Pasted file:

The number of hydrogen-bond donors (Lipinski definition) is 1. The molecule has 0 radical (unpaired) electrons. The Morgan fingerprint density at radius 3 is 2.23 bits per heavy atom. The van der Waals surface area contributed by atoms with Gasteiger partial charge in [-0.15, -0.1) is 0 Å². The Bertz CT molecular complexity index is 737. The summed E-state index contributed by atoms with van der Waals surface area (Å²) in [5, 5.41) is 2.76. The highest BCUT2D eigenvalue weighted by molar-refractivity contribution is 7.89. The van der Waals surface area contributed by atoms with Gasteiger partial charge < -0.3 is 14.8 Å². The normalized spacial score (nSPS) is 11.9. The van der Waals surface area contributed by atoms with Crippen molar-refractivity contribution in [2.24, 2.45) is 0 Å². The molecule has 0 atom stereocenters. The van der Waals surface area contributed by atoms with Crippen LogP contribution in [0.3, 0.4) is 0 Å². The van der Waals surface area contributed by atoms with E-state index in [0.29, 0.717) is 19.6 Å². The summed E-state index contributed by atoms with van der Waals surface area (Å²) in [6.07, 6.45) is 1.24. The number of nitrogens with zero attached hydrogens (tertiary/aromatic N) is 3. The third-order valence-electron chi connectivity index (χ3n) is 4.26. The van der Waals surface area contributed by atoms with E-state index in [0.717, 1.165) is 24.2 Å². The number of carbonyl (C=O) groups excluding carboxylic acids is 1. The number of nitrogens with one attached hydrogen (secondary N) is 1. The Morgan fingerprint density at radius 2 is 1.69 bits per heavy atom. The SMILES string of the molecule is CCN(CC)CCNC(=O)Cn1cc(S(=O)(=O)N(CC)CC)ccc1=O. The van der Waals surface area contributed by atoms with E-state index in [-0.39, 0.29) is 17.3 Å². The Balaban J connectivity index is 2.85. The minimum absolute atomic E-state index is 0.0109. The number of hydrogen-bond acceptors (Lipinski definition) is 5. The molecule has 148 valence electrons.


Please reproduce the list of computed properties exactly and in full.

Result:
The number of hydrogen-bond donors (Lipinski definition) is 1. The molecule has 0 radical (unpaired) electrons. The Morgan fingerprint density at radius 3 is 2.23 bits per heavy atom. The van der Waals surface area contributed by atoms with Gasteiger partial charge in [-0.15, -0.1) is 0 Å². The Bertz CT molecular complexity index is 737. The summed E-state index contributed by atoms with van der Waals surface area (Å²) in [5, 5.41) is 2.76. The highest BCUT2D eigenvalue weighted by molar-refractivity contribution is 7.89. The van der Waals surface area contributed by atoms with Gasteiger partial charge < -0.3 is 14.8 Å². The normalized spacial score (nSPS) is 11.9. The van der Waals surface area contributed by atoms with Crippen molar-refractivity contribution in [2.24, 2.45) is 0 Å². The molecule has 0 atom stereocenters. The van der Waals surface area contributed by atoms with Crippen LogP contribution in [0.3, 0.4) is 0 Å². The van der Waals surface area contributed by atoms with E-state index in [0.29, 0.717) is 19.6 Å². The summed E-state index contributed by atoms with van der Waals surface area (Å²) in [6.07, 6.45) is 1.24. The number of nitrogens with zero attached hydrogens (tertiary/aromatic N) is 3. The third-order valence-electron chi connectivity index (χ3n) is 4.26. The van der Waals surface area contributed by atoms with E-state index in [0.717, 1.165) is 24.2 Å². The number of carbonyl (C=O) groups excluding carboxylic acids is 1. The number of nitrogens with one attached hydrogen (secondary N) is 1. The Morgan fingerprint density at radius 2 is 1.69 bits per heavy atom. The SMILES string of the molecule is CCN(CC)CCNC(=O)Cn1cc(S(=O)(=O)N(CC)CC)ccc1=O. The van der Waals surface area contributed by atoms with E-state index in [-0.39, 0.29) is 17.3 Å². The Balaban J connectivity index is 2.85. The minimum absolute atomic E-state index is 0.0109. The number of hydrogen-bond acceptors (Lipinski definition) is 5. The molecule has 148 valence electrons.